Literally! In 1996 my then 97 year old great grandfather Ivan Walter wrote down some of his childhood memories. I typed 'em up and have since them squirrled away on a floppy or thumb drive or smoke signals of whatever it is people save things on these days. Since it's quite lengthy be sure you draw yourself up a stool and a tall cool glass of apple cider.
A great grandson
Grandma McClure taking a nap (reading the Markle Journal). The journal was a weekly newspaper with the local news. Foreign news was of small interest.
She was sitting on a "willow" be a south window of the living room of the home approximately 2.5 miles east of Markle, Indiana. I took the picture circa 1914.
Grandma was Lucinda Walker (Scotch decent). She married Hugh McClure (Scotch decent, guess date circa 1850). They built a two story log house (still standing at my last knowledge). They called this the "old house" after building the new frame house.
Grandpa farmed but his real interest was a "threshing outfit". A steam engine, which with a long wide belt powered a threshing machine (which separated the grain from the straw of wheat, rye, etc. The grain went into bags and the straw was blown out a large pipe onto a straw stack). A corn shredder to separate the corn ears from the corn plant, leaving "corn fodder" which was stored in the barn and used to feed the stock. A clover huller which separated the small clover seeds from the clover plant. Not much use was found for the clover hulls except to spread it back on the fields. Grandpa did this service for the farmers in the neighborhood. He was paid in cash but frequently barter for their products or service.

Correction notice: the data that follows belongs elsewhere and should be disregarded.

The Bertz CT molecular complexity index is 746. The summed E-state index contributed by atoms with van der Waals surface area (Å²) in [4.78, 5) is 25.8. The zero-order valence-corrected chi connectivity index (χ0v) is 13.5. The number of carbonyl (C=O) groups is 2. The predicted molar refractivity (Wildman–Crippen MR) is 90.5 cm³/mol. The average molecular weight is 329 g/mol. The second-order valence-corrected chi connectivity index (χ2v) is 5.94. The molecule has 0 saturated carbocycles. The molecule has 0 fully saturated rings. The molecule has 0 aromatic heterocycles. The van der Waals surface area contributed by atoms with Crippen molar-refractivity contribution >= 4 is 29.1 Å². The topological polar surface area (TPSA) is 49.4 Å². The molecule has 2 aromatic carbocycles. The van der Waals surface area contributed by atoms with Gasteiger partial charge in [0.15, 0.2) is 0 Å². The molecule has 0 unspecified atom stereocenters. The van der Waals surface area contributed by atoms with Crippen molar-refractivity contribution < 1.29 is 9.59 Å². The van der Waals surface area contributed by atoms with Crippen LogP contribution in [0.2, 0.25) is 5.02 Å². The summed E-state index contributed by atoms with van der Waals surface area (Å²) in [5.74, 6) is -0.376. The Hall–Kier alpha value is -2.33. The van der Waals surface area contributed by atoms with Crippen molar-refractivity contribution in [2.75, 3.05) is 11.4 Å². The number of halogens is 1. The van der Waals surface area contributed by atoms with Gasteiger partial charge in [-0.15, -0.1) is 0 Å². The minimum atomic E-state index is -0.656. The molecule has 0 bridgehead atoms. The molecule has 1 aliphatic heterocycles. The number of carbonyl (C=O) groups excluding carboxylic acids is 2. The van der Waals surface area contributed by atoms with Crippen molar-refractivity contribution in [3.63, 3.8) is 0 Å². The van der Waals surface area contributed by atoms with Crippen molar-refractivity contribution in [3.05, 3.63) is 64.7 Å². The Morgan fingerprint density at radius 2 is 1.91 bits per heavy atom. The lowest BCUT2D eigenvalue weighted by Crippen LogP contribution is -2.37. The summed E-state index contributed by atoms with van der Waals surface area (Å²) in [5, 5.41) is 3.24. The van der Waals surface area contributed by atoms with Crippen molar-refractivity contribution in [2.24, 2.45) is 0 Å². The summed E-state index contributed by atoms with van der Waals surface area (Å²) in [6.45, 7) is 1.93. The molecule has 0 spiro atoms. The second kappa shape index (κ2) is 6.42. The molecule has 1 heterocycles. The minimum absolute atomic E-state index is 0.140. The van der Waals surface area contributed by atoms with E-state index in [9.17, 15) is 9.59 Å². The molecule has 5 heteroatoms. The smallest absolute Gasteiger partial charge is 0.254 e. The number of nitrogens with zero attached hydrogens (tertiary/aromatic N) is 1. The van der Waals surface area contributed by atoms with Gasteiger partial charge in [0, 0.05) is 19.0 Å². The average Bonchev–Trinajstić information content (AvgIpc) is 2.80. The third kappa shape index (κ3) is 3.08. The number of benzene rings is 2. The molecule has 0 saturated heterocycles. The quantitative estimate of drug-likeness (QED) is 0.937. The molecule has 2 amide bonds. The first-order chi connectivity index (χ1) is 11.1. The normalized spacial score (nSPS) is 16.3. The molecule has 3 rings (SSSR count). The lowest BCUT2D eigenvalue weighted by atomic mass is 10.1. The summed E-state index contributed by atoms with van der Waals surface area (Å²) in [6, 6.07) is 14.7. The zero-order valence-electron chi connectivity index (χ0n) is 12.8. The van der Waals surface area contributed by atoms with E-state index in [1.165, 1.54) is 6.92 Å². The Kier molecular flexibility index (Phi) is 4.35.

Threshing day was a big event. Several neighborhood men with their teams and wagons were needed to bring the grain from the field to the machine and to haul the threshed grain away.
The neighborhood women came in and helped mother cook a big dinner (noon). The men came in hot and sweating, washed their hands, and faces in wash pans with soap and usually cold water from the pump. Sometimes the "setting" was required at the big family table. The women ate after all of the workers were served then washed stacks of dishes "one dish at a time".
Grandpa and Grandma had five children: Aunt Anne, Mary (my mother), Alice (Aunt Allie), Uncle Ed (never married), and Uncle Jo.
My father Edward J. Walter (German) was born in Northern Indiana. I have heard Whitley County. One of a family of thirteen children, spoke German at home, came by way of the "Pennsylvania Dutch" I believe. Married my mother circa 1897. They started "housekeeping" and lived on an 80 acre farm south east of Markle all their lives. I was born there April 21, 1899.
Dad was a progressive, well educated farmer. He attended all of the farm "institutes" and many "short courses" at Purdue (agricultural) University. He pioneered soy bean growing in the area. He won many "blue ribbons" for corn that he grew, in county fairs. He qualified and acted as judge of corn in county fairs (but not in the classes he was showing).